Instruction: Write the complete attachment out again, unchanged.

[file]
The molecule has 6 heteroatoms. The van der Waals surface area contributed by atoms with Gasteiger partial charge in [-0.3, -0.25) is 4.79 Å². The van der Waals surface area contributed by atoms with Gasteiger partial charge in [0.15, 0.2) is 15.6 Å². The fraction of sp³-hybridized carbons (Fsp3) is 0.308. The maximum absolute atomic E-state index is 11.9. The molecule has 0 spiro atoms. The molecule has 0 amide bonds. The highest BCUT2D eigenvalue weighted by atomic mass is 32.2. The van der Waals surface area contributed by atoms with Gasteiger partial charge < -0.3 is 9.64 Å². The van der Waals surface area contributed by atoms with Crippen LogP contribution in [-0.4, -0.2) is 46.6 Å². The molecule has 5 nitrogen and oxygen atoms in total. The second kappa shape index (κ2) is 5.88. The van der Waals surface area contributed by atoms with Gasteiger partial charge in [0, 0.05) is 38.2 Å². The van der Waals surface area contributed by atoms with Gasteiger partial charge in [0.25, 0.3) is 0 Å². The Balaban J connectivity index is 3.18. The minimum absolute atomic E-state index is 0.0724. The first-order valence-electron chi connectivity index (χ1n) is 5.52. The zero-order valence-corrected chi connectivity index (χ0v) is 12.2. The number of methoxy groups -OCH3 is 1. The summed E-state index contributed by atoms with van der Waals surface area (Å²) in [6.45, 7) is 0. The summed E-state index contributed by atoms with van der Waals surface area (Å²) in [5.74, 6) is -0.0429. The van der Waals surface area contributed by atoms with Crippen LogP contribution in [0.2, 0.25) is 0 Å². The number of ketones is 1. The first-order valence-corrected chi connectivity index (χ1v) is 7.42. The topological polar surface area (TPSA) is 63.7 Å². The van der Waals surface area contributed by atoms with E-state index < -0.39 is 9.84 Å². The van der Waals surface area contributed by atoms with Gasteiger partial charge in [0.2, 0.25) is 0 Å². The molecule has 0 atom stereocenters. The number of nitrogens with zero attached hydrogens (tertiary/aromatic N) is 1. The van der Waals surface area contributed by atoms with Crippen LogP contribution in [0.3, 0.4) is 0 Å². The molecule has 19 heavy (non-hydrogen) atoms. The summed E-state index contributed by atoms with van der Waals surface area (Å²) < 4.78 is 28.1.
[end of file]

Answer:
The molecule has 6 heteroatoms. The van der Waals surface area contributed by atoms with Gasteiger partial charge in [-0.3, -0.25) is 4.79 Å². The van der Waals surface area contributed by atoms with Gasteiger partial charge in [0.15, 0.2) is 15.6 Å². The fraction of sp³-hybridized carbons (Fsp3) is 0.308. The maximum absolute atomic E-state index is 11.9. The molecule has 0 spiro atoms. The molecule has 0 amide bonds. The highest BCUT2D eigenvalue weighted by atomic mass is 32.2. The van der Waals surface area contributed by atoms with Gasteiger partial charge < -0.3 is 9.64 Å². The van der Waals surface area contributed by atoms with Crippen LogP contribution in [-0.4, -0.2) is 46.6 Å². The molecule has 5 nitrogen and oxygen atoms in total. The second kappa shape index (κ2) is 5.88. The van der Waals surface area contributed by atoms with Gasteiger partial charge in [0, 0.05) is 38.2 Å². The van der Waals surface area contributed by atoms with Gasteiger partial charge in [0.25, 0.3) is 0 Å². The Balaban J connectivity index is 3.18. The minimum absolute atomic E-state index is 0.0724. The first-order valence-electron chi connectivity index (χ1n) is 5.52. The zero-order valence-corrected chi connectivity index (χ0v) is 12.2. The number of methoxy groups -OCH3 is 1. The summed E-state index contributed by atoms with van der Waals surface area (Å²) in [6.45, 7) is 0. The summed E-state index contributed by atoms with van der Waals surface area (Å²) in [5.74, 6) is -0.0429. The van der Waals surface area contributed by atoms with Crippen LogP contribution in [0.2, 0.25) is 0 Å². The number of ketones is 1. The first-order valence-corrected chi connectivity index (χ1v) is 7.42. The topological polar surface area (TPSA) is 63.7 Å². The van der Waals surface area contributed by atoms with E-state index < -0.39 is 9.84 Å². The van der Waals surface area contributed by atoms with Gasteiger partial charge in [0.2, 0.25) is 0 Å². The molecule has 0 atom stereocenters. The number of nitrogens with zero attached hydrogens (tertiary/aromatic N) is 1. The van der Waals surface area contributed by atoms with Crippen LogP contribution in [0.3, 0.4) is 0 Å². The molecule has 19 heavy (non-hydrogen) atoms. The summed E-state index contributed by atoms with van der Waals surface area (Å²) < 4.78 is 28.1.